Flood preparations in Stillwater, April 2, 2020 (Greg Seitz, St. Croix 360)
The water is rising along the lower St. Croix, and local officials are preparing for high water (at the same time they are managing the coronavirus crisis).
An inch or more of rain that fell in the region last weekend sent the river heading back up, with a crest at “minor” flood stage forecast for next Wednesday, April 8. Precipitation in the next few days will determine what happens.
The National Weather Service predicts only a 20 percent chance flooding will rise to the “moderate” stage.
On Monday, when the forecast was revised to show higher flood threat, the mayors of two towns affected by flooding took to social media to explain what was happening.
“We have begun to install the stop-logs in the flood structure leading to the city docks and have tested and set the levee pumps,” said Bill Palmquist, Afton mayor. “We will continue to monitor the situation carefully.”
Stillwater mayor Ted Kozlowski said public works would begin working on flood mitigation first thing in the morning on March 31. The city’s parking lots along the river are all closed at this time for construction of a small levee. The Lift and Loop Trail is closed from the Zephyr Theater to south of Downtown.
The type of mass volunteer effort to build a dike that occurred last year, and several times in the past, will probably not be needed this year. And it won’t be possible, anyway, because of social distancing rules. Other options exist.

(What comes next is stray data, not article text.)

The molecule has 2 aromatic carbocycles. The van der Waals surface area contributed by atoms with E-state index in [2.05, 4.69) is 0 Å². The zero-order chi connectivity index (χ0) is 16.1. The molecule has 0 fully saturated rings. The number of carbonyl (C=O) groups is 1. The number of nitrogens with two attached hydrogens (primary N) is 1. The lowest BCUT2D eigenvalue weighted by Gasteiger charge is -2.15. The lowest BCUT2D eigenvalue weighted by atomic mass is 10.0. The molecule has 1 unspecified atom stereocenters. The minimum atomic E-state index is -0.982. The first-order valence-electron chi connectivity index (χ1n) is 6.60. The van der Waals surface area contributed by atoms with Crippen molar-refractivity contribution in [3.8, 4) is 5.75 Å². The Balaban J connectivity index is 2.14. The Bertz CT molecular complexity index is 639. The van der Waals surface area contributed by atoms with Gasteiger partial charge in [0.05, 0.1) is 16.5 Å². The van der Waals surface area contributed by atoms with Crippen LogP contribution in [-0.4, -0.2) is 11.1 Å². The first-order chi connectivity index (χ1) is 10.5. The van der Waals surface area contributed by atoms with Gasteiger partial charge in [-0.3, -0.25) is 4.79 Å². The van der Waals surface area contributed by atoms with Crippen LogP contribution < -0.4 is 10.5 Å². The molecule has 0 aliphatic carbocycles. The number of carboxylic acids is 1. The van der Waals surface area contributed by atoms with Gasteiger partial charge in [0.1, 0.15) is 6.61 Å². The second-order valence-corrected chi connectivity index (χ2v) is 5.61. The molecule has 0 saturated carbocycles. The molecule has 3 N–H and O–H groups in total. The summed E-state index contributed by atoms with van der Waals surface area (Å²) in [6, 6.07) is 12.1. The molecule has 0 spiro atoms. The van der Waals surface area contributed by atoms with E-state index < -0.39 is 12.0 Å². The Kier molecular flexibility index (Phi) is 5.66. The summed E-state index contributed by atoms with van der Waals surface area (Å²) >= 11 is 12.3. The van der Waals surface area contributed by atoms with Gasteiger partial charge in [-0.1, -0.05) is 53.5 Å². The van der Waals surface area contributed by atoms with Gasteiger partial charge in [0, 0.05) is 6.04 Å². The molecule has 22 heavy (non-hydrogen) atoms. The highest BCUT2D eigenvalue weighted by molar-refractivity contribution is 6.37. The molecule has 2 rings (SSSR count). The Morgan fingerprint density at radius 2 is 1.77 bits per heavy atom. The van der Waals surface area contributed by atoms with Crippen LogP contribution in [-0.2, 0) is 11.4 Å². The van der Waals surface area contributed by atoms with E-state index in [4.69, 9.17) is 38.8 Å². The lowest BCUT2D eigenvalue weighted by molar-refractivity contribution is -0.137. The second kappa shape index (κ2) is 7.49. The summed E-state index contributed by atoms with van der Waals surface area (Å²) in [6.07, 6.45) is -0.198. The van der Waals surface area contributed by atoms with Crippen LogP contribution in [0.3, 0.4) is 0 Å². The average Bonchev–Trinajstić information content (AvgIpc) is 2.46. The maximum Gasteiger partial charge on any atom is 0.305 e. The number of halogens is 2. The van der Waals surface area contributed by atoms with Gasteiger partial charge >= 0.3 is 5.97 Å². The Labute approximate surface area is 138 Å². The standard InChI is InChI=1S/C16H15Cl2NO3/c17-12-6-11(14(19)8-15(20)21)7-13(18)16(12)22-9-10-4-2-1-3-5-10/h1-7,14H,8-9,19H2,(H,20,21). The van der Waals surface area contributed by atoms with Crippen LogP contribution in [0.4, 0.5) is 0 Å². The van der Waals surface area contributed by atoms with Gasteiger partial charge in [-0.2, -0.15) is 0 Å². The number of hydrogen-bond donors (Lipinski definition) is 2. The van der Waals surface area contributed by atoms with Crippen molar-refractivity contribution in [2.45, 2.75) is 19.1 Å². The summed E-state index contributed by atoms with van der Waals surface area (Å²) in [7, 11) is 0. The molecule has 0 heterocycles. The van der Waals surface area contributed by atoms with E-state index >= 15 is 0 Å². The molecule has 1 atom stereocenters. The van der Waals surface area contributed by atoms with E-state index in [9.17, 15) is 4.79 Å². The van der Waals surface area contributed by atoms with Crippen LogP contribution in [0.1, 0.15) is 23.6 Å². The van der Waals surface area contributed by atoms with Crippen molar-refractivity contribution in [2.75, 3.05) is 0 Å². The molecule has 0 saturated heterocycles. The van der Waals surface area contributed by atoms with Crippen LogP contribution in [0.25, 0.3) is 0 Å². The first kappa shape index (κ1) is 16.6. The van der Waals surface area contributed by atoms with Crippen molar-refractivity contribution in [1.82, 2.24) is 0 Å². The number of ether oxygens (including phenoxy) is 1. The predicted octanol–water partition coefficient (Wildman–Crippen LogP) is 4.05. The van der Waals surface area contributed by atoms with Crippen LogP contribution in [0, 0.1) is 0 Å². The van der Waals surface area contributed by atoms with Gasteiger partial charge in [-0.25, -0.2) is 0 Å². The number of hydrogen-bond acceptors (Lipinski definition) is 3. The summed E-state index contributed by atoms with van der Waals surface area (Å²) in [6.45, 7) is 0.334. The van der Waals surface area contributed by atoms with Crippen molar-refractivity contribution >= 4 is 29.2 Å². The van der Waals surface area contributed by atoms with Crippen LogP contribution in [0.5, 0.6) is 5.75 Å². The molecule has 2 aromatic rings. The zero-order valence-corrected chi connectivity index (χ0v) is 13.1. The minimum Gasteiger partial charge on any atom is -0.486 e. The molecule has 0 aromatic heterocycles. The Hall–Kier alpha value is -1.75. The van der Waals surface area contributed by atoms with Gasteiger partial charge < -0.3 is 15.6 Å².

“Right now the river is continuing to rise, we’re not at the point where we would need volunteers and with COVID19 a large volunteer effort is not feasible,” Kozlowski said April 1. “I’ve spoken with the Governor’s office to be prepared, if the forecast were to change that we might need help from our National Guard to protect our downtown. Again, based on our current forecast our public works department can handle this. If we get a lot of rain 5-7 days from now we might need help from the Guard. Our Police Chief is also working thru emergency management and FEMA on this potential request as well.”
The National Weather Service sees several chances of severe weather next Monday to Wednesday, after a warm weekend.
“We are going to be subject to multiple disturbances early week and [windy nights] which will provide some chance for showers,” reports the latest NWS forecast. “Thunderstorms will become of more concern by Monday night and especially Tuesday as deeper mid level lapse rates overspread the region. The strongest in the series of waves appears to come through Tuesday with portions of the area in the warm sector.”
The agency says there’s a chance of some strong storms by Tuesday night.
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